The Damned and The Destroyed
Kenneth Orvis

‘God help us, Dent – the thing is, my daughter has become a dope fiend.’

Maxwell Dent studied law at McGill and served in the RCAF and Intelligence M-5 during the Korean War. For a private investigator, he’s as respectable as they come. No wonder then that it’s Dent Huntley Ashton summons to his Westmount mansion. A respected captain of industry, the wealthy man knows the PI can be relied upon to be discreet.

Ashton’s daughter Helen has fallen into heroin addiction, and the millionaire wants Dent to smash the ring supplying her vice, just as he took down a ring operating in Korea.

Set in 1954, the novel captures the dying days of Montreal’s reputation as one of the world’s great sin cities. The Damned and the Destroyed was published in 1962 by McClelland & Stewart in Canada and Dennis Dobson in the UK; this Ricochet Books edition marks the first print edition in more than five decades.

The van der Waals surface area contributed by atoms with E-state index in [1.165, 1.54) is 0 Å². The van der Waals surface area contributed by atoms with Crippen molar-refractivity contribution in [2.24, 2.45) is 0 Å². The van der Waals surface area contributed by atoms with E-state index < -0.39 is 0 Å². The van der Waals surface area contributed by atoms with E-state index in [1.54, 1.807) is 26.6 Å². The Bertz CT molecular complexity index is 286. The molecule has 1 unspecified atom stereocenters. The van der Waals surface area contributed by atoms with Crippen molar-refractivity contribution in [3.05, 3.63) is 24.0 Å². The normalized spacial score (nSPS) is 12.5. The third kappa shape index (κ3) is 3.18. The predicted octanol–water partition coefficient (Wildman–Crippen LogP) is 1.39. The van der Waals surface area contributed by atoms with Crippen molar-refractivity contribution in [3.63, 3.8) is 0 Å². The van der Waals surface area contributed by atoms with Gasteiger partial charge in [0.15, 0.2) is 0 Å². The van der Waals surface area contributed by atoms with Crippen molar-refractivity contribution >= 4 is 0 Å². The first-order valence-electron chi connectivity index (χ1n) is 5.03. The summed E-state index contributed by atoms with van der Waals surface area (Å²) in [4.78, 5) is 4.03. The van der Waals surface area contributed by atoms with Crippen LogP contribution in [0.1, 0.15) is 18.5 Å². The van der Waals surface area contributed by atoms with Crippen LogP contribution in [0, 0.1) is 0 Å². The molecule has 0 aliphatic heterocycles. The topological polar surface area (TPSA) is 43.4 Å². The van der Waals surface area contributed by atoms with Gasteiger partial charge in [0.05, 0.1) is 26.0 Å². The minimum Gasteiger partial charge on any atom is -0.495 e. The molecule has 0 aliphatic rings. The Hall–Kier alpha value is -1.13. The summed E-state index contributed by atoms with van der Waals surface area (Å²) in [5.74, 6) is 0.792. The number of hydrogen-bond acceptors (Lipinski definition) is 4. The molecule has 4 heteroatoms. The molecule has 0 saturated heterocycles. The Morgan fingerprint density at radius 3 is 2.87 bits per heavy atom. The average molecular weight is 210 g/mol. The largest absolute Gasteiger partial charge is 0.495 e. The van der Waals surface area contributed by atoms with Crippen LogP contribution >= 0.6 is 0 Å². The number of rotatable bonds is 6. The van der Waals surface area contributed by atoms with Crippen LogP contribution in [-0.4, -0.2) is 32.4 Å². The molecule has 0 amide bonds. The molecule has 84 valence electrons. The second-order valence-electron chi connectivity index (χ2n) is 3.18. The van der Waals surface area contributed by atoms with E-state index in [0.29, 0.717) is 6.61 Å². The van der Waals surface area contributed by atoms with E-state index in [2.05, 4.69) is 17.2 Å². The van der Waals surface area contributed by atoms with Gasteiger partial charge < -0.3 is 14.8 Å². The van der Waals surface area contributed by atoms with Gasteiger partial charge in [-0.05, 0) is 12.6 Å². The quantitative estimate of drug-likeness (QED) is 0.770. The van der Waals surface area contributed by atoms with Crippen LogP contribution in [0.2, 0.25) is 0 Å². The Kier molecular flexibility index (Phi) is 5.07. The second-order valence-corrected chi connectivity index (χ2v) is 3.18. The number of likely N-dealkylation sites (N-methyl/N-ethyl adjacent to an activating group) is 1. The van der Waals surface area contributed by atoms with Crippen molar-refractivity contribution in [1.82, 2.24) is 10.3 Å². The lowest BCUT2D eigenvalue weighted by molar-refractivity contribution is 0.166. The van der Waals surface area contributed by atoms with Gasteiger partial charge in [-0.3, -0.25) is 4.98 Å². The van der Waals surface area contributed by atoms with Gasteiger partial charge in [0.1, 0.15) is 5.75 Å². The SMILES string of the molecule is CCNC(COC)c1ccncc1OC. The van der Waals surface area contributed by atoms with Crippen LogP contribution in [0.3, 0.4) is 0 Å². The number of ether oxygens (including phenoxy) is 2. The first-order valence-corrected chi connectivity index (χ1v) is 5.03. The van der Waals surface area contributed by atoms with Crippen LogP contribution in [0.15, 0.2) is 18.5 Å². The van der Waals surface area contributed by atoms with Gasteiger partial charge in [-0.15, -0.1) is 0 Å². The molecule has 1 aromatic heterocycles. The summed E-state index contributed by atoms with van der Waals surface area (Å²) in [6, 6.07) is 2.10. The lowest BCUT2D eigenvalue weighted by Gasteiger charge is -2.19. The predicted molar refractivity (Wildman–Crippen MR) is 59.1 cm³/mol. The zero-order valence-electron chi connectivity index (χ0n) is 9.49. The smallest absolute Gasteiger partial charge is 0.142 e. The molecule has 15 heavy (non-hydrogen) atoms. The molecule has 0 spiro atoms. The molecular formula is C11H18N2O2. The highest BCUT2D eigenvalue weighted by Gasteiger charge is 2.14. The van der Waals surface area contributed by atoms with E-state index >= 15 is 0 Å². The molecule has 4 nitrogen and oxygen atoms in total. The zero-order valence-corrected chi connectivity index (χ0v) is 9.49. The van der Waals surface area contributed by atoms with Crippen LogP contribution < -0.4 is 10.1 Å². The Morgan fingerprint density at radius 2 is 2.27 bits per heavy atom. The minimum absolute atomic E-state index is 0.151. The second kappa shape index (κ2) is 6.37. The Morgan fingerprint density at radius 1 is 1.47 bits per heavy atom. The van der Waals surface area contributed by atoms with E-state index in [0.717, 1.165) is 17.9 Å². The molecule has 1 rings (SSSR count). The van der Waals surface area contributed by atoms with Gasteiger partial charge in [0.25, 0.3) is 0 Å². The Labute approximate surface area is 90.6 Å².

The Hardness of Matter and Water
Pierre Nepveu

The Hardness of Matter and Water fulfills a poetic odyssey Québécois poet Pierre Nepveu began over four decades ago. Through a sequence of four prose poems, his anonymous protagonist walks from the heart of present-day Montreal into its southwestern margins, where the metropolis began centuries ago and which now “lays out its memories on the young grass.” Questioning his sense of belonging, social unease and mortality as he walks, and following “a shadowy voice that neither sings nor speaks,” Nepveu transports readers across wide spans of history, geography, metaphysics and speculation.

A 2016 finalist for the Governor General’s Literary Award for Poetry in French, rendered in English by award-winning translator Donald Winkler, The Hardness of Matter and Water is poetry at its meditative, insightful best.
Sit How You Want
Robin Richardson